Woman’s Day – 9 August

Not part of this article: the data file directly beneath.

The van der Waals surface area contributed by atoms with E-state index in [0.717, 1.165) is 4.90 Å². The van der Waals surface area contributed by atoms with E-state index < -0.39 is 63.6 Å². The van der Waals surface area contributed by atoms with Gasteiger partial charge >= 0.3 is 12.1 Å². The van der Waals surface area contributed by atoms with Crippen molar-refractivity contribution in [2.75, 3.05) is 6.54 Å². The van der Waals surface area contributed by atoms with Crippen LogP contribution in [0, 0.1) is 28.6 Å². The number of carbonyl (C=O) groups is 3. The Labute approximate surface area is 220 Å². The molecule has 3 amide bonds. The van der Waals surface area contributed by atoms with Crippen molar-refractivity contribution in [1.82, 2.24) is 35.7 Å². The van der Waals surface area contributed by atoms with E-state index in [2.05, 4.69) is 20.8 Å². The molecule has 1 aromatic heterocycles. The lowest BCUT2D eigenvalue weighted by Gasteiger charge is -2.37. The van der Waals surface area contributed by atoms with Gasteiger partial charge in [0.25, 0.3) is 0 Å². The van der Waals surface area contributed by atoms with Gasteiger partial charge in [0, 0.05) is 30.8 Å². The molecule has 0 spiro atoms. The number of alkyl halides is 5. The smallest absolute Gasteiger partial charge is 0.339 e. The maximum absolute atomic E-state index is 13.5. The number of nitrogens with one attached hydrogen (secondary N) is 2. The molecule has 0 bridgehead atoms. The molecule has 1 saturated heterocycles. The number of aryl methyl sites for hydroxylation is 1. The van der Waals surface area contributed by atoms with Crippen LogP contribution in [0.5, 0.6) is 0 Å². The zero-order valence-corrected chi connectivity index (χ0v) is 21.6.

What month is this again? Ah, yes – Women’s Month!  And what day is it on Thursday 9 August? Ah, yes – Women’s Day! And what is this blog about? Of course – Women’s issues. And what a lot of issues we have! Myth has it that women once dominated social, political and economic life. They abused their powers and lost them to men, who have dominated these arenas ever since. Is the pendulum now returning to some sort of balance? Are women regaining their power? There is no question that our world today is still male dominated outside of the household. Are there ways for modern day, professional women to minimise the effects of this in their lives? And how can men accommodate the changes aimed at bringing about equal opportunity for the genders? Role reversal, where the man takes on roles traditionally played by women (like managing the domestic aspects of life) is something that works for some families where the woman brings in a significantly higher income or finds tremendous fulfillment in work done outside the home.  Other solutions in heterosexual partnerships involve sharing the responsibilities both inside and outside the home.  Perhaps this works well in the domestic situation but how much more difficult is it for the woman to play her role out there beyond the welcome mat on the threshold? How well equipped is she to operate in a professional world where the odds are stacked against her, with top dollar and top positions generally reserved for her male counterparts? It is commonly held that women have to put in a lot more effort than men to get the corner office,  not to mention the glass ceiling that allows them to see the next rungs on the ladder but not to access them. Yet some women manage to slip out and up to dance, in their stilettos, on the glass ceiling! The stilettos are a reminder that a woman can maintain her femininity while succeeding professionally. No need to develop masculine qualities to compete in a man’s world. If she is competing as a woman, then cleavage power works just fine. This doesn’t mean women shouldn’t develop masculine qualities – just that they needn’t if they don’t want to. Yes, there are times when it helps to have those round bouncy things that men are born with. If you don’t have them, fake it! A woman can roar with the best of them. Like her counterpart in the animal kingdom, the lioness, a woman is powerful and multifaceted. She has great intuition, can sense danger and plan strategically. She operates from her strength and from her gentleness, as the situation demands. She is capable of rearing cubs as well as hunting for food. She embodies the yin and the yang. She can crouch, move stealthily and employ perfect timing to go in for the kill, engaging in teamwork with other lionesses to accomplish a shared goal. To apply these qualities professionally, women need to recognise their power as an independent and interdependent force in the workplace. There may be times when they need to “suck it up” and develop a thicker skin so that they don’t take every remark or event personally. Then, again, they need to put their more sensitive side to work as they read people in order to resonate with them and tune in to their inner world. By virtue of the nurturing qualities that nature provides (and which life circumstances sometimes suppresses) most women are well equipped to establish relationships that work for them and for the common good.  Due to their diverse ego states (persona) professional women have the amazing ability to come home from work and move into the role of mother.  To balance these often opposing ego states, a woman needs to have a healthy self-image. Some useful tips in achieving this are to: ·         Let go of the illusion of perfection ·         Accept and develop herself ·         Let go of the past ·         Reflect on her approach to life ·         Manage her emotions ·         Be aware that what she focuses on grows ·         Recognise the type of spectacles through which she views her life It is, sadly, all too easy for a woman to fall into a victim consciousness.  This may not be a conscious choice. However, the problem with the unconscious is that it is unconscious. Victim consciousness is the manifestation of repressed emotions. If a woman doesn’t develop a healthy self-image, she may find herself in victim role.  A clue to this is in the way she speaks. She may be inclined to say things like, “I had to …” not recognising that she has choices in the matter concerned. More and more, women are exercising choices in areas where, previously, many felt they “had to “do things in a certain way but which didn’t work well for them. One example of this occurs when women reject the institution of marriage and exercise their choice to live with a partner without the wedding. They claim the same justification for this choice as the offensive rhetorical question some men have been known to ask when avoiding the complications of marriage: Why buy the cow when all I want is a litre of milk?  How do men respond to women with a healthy self-concept? Many modern day men like the idea but find the reality hard to live with. It will take more than an annual Women’s Day celebration to bring about constructive change in the way twenty first century men and women move towards relating as well integrated individuals on the work and home front. By all means, let us celebrate the day but then let’s take every day for the rest of the year to ensure that we’re moving towards mutual respect, positive regard and equal opportunity for the genders. 

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